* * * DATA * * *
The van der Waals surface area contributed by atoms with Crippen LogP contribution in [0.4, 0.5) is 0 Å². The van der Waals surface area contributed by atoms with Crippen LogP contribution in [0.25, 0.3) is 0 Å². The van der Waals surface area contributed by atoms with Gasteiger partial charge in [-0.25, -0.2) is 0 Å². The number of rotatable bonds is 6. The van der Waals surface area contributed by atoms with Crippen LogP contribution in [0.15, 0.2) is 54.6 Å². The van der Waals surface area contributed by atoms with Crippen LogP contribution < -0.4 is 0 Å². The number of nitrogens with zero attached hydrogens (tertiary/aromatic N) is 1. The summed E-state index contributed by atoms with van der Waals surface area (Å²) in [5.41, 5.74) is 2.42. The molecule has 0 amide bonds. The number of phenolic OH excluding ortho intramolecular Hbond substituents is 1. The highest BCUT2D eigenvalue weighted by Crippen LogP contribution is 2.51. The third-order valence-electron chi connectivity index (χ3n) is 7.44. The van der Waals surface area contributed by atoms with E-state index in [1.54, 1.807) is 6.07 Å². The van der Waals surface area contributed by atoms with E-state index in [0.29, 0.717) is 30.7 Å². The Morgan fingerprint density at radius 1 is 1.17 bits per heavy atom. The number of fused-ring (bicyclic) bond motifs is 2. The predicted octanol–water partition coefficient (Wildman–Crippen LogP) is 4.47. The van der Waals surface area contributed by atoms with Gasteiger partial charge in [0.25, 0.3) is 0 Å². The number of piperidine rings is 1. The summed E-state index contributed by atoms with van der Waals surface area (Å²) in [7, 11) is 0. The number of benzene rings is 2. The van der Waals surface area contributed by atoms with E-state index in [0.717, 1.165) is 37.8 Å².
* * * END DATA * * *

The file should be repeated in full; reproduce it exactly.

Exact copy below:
The van der Waals surface area contributed by atoms with Crippen LogP contribution in [0.4, 0.5) is 0 Å². The van der Waals surface area contributed by atoms with Crippen LogP contribution in [0.25, 0.3) is 0 Å². The van der Waals surface area contributed by atoms with Gasteiger partial charge in [-0.25, -0.2) is 0 Å². The number of rotatable bonds is 6. The van der Waals surface area contributed by atoms with Crippen LogP contribution in [0.15, 0.2) is 54.6 Å². The van der Waals surface area contributed by atoms with Crippen LogP contribution < -0.4 is 0 Å². The number of nitrogens with zero attached hydrogens (tertiary/aromatic N) is 1. The summed E-state index contributed by atoms with van der Waals surface area (Å²) in [5.41, 5.74) is 2.42. The molecule has 0 amide bonds. The number of phenolic OH excluding ortho intramolecular Hbond substituents is 1. The highest BCUT2D eigenvalue weighted by Crippen LogP contribution is 2.51. The third-order valence-electron chi connectivity index (χ3n) is 7.44. The van der Waals surface area contributed by atoms with E-state index in [1.54, 1.807) is 6.07 Å². The van der Waals surface area contributed by atoms with E-state index in [0.29, 0.717) is 30.7 Å². The Morgan fingerprint density at radius 1 is 1.17 bits per heavy atom. The number of fused-ring (bicyclic) bond motifs is 2. The predicted octanol–water partition coefficient (Wildman–Crippen LogP) is 4.47. The van der Waals surface area contributed by atoms with Gasteiger partial charge in [0.25, 0.3) is 0 Å². The number of piperidine rings is 1. The summed E-state index contributed by atoms with van der Waals surface area (Å²) in [7, 11) is 0. The number of benzene rings is 2. The van der Waals surface area contributed by atoms with E-state index in [0.717, 1.165) is 37.8 Å².